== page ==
Friday, June 24, 2011

Isolation levels

Working hard at the Till
Ok so let's say your music shop, 'Breako's Beats' has a very simple database to capture all the CDs for sale in the shop.  The database is just one simple table where each row represents a different music CD such as: 'Rank 1 - Airwave' (this song is playing on iTunes as I am writing this and it's catchy so hence the reference!)  Now, let's say there is a column in the table to indicate how many copies of each CD are available in the shop.  Now this shop is big; there are multiple tills and people can also purchase the CDs from the shop over the web.  In addition, there is someone reponsible for adding new rows as new CDs come into the Breako's Beats store. This means your database will have multiple users all looking at and changing the same table and potentially the same rows in the table at the same time. Yikes...

This means potential concurrency issues.  Now what sort of problems could we expect if we just built this system and never thought about concurrency?

Problem number 1: Dirty Reads

Trent Reznor - how many copies left?
A dirty read is when a transaction reads data from another transaction that has been written but not yet committed. This is problematic if the other transaction never commits the data he has changed.  Suppose a customer asked you to check how many copies of Trent Reznor's 'In Motion' was left and you said 3. But this was because the inventory user was in the middle of transaction which set this value from 0 to 3.  But, the inventory user decided not to commit his transaction for whatever reason.  So it's really 0 copies left but you saw 3.  Unless you check again you are going to end up thinking its 3.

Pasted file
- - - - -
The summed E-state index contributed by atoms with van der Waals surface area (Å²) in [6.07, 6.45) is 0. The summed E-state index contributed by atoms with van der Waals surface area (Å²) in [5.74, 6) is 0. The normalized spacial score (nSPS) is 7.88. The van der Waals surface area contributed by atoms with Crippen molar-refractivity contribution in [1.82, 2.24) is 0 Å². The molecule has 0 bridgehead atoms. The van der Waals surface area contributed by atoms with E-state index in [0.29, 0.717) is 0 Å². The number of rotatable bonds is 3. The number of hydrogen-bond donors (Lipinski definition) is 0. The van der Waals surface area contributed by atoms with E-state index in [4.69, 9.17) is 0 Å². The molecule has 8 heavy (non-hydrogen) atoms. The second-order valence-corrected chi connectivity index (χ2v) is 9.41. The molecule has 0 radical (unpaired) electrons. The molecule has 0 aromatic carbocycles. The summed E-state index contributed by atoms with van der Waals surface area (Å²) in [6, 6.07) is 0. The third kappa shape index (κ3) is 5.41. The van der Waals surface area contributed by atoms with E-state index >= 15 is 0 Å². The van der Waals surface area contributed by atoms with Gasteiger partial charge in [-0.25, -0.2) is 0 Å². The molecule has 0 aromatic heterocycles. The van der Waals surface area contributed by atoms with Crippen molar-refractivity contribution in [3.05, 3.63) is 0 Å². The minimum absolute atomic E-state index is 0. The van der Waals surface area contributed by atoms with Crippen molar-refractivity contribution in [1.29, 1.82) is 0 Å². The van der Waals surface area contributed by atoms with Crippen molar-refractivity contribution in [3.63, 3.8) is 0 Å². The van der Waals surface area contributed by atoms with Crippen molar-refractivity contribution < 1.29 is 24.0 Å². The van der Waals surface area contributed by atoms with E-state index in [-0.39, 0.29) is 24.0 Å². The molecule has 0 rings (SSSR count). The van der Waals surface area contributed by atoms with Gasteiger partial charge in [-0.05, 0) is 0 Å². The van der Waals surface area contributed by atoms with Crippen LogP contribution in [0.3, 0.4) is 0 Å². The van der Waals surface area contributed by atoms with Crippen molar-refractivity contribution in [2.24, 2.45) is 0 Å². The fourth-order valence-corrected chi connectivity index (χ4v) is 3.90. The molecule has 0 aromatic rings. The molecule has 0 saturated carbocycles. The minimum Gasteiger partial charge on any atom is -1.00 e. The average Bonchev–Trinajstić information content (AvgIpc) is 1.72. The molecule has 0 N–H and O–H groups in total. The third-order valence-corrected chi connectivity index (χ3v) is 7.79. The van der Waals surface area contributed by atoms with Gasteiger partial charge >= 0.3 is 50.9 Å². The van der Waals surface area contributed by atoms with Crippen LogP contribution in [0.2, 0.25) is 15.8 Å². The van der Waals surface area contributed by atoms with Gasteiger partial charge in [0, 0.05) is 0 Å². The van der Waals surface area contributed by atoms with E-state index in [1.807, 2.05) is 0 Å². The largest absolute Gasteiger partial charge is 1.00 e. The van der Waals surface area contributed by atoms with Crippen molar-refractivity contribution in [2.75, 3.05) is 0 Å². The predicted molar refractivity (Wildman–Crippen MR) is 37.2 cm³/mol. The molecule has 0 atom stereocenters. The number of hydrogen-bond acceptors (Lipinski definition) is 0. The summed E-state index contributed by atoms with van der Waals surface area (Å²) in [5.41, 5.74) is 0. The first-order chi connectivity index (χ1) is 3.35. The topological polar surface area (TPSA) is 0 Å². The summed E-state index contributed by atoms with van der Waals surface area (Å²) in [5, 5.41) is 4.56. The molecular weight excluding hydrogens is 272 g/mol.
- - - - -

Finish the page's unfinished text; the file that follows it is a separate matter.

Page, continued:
Problem number 2: Non-repeatable reads

Eric Saade is Popular!
This is when a transaction reads the same rows of data more than once and gets different results for those rows. In this case the different answers are from data that has been committed by other transactions. So you could be checking the number of copies you have for: Eric Saade's 'Popular' and you get back different answers in the same transaction.  Why? Because this time the inventory guy added more copies and updated the row corresponding to Eric Saade's 'Popular' and committed his transaction while you were still in the middle of your transaction. As you can see, even though this may be dangerous it isn't as dangerous as dirty reads because at least when the change happened it's from a committed transaction not a momentary blip.